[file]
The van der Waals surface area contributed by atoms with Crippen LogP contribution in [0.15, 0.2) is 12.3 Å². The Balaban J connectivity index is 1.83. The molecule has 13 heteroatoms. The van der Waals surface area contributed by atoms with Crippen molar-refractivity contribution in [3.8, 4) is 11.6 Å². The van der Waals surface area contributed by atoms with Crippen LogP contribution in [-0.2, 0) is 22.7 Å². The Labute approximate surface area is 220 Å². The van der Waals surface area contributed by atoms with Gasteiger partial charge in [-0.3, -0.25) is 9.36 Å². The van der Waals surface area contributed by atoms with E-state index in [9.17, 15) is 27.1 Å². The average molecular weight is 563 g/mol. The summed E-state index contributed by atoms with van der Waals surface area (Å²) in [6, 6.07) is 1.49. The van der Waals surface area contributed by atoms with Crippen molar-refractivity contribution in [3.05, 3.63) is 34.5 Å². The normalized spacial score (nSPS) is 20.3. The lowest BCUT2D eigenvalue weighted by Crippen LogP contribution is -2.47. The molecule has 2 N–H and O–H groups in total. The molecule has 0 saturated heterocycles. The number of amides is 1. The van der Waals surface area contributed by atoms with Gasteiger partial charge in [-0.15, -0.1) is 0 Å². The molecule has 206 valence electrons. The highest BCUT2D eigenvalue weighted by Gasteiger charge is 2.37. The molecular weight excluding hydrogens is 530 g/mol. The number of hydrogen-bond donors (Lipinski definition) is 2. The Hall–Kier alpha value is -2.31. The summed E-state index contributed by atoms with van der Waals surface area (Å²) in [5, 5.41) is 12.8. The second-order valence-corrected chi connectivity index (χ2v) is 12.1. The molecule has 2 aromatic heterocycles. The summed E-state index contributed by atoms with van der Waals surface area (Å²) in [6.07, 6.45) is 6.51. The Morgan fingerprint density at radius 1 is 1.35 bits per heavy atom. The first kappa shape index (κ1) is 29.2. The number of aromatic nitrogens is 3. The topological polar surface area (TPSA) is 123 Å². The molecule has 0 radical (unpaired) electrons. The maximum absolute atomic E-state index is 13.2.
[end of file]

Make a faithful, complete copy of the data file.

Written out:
The van der Waals surface area contributed by atoms with Crippen LogP contribution in [0.15, 0.2) is 12.3 Å². The Balaban J connectivity index is 1.83. The molecule has 13 heteroatoms. The van der Waals surface area contributed by atoms with Crippen molar-refractivity contribution in [3.8, 4) is 11.6 Å². The van der Waals surface area contributed by atoms with Crippen LogP contribution in [-0.2, 0) is 22.7 Å². The Labute approximate surface area is 220 Å². The van der Waals surface area contributed by atoms with Gasteiger partial charge in [-0.3, -0.25) is 9.36 Å². The van der Waals surface area contributed by atoms with E-state index in [9.17, 15) is 27.1 Å². The average molecular weight is 563 g/mol. The summed E-state index contributed by atoms with van der Waals surface area (Å²) in [6, 6.07) is 1.49. The van der Waals surface area contributed by atoms with Crippen molar-refractivity contribution in [3.05, 3.63) is 34.5 Å². The normalized spacial score (nSPS) is 20.3. The lowest BCUT2D eigenvalue weighted by Crippen LogP contribution is -2.47. The molecule has 2 N–H and O–H groups in total. The molecule has 0 saturated heterocycles. The number of amides is 1. The van der Waals surface area contributed by atoms with Gasteiger partial charge in [-0.15, -0.1) is 0 Å². The molecule has 206 valence electrons. The highest BCUT2D eigenvalue weighted by Gasteiger charge is 2.37. The molecular weight excluding hydrogens is 530 g/mol. The number of hydrogen-bond donors (Lipinski definition) is 2. The Hall–Kier alpha value is -2.31. The summed E-state index contributed by atoms with van der Waals surface area (Å²) in [5, 5.41) is 12.8. The second-order valence-corrected chi connectivity index (χ2v) is 12.1. The molecule has 2 aromatic heterocycles. The summed E-state index contributed by atoms with van der Waals surface area (Å²) in [6.07, 6.45) is 6.51. The Morgan fingerprint density at radius 1 is 1.35 bits per heavy atom. The first kappa shape index (κ1) is 29.2. The number of aromatic nitrogens is 3. The topological polar surface area (TPSA) is 123 Å². The molecule has 0 radical (unpaired) electrons. The maximum absolute atomic E-state index is 13.2.